With 21,797 water users, the vast majority of which are private residences, the NCWSA is the county’s largest water utility, consuming 42.4 percent of the county’s total water production.
The city of Covington saw its water consumption increase by more than 25 percent in the last month. According to water conservation report cards, in December the on a per customer basis the average daily usage was 239.1 gallons. In January average daily usage increased to 320.8 gallons.
The Walton County Water and Sewerage Authority, which owns 25 percent of Lake Varner, also saw its consumption levels increase slightly in the last month from 164.4 gallons a day to 169.8 gallons a day.
Walton County figures were not included in the calculation of the county’s total water reduc- tion as a loss of supply from other sources has required Walton County to withdraw more water from Lake Varner than in previous years.
Together NCWSA, the city of Covington and WCWSA comprise nearly 95 percent of the county’s total water production.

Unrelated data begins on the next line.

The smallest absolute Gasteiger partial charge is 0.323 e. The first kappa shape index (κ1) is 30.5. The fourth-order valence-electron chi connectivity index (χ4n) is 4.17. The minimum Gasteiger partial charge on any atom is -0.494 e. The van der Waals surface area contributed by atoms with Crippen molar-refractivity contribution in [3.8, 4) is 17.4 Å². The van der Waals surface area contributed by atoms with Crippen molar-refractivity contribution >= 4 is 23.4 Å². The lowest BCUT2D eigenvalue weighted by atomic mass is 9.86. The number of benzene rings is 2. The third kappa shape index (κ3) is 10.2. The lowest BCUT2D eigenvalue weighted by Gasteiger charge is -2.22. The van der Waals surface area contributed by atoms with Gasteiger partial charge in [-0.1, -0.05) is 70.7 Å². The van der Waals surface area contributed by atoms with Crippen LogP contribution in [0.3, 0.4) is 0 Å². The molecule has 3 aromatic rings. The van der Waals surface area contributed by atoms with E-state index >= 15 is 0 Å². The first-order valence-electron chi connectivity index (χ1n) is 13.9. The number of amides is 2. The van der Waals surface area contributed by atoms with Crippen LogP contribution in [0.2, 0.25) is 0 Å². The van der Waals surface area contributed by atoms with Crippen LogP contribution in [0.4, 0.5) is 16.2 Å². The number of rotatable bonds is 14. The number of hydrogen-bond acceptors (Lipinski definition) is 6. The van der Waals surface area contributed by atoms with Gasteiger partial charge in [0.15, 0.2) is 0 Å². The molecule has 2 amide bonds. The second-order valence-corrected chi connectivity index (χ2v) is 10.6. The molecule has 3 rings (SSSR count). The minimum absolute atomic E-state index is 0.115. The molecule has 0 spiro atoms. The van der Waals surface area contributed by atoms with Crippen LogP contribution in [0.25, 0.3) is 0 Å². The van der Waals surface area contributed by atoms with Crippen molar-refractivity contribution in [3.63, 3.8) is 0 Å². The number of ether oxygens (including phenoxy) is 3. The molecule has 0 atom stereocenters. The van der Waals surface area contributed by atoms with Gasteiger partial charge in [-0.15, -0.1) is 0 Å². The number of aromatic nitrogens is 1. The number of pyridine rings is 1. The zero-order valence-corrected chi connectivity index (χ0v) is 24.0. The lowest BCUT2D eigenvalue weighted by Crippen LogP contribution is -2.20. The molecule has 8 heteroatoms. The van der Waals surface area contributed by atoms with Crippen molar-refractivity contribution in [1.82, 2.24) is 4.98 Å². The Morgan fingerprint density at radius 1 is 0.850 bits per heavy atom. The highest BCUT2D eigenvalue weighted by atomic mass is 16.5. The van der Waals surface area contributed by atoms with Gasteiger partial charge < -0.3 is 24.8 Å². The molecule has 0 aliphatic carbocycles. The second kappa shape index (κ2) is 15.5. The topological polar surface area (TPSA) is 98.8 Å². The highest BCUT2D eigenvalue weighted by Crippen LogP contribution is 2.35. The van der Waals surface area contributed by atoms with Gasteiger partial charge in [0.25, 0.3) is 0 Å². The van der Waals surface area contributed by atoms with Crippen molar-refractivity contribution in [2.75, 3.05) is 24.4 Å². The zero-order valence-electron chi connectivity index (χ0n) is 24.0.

The city of Oxford and the city of Mansfield greatly decreased their water consumption on a per customer basis in the last month. Oxford decreased consumption by 31.4 percent since December. Mansfield decreased consumption by 17.1 percent.
Kelley said he has not received any response from EPD to a letter he sent last month asking for special consideration of Newton County’s population growth in the last year in meeting the governor’s 10 percent reduction mandate. The letter also asked EPD to evaluate progress on a per customer basis rather than on a wholesale basis.
However the latest forms issued by EPD to each water utility in the Level 4 Drought Response area allows utilities to factor in the actual number of users so water reduction will now be factored on a per customer basis Kelley said.
Since its lowest point right after Thanksgiving, Lake Varner has risen 7 feet. As of Tuesday the reservoir was 86 percent full. The water pumped from the Alcovy River has provided the bulk of the reservoir’s water recovery. City Pond remains at full levels.
Southern icon: Printmaker shows work at Oxford College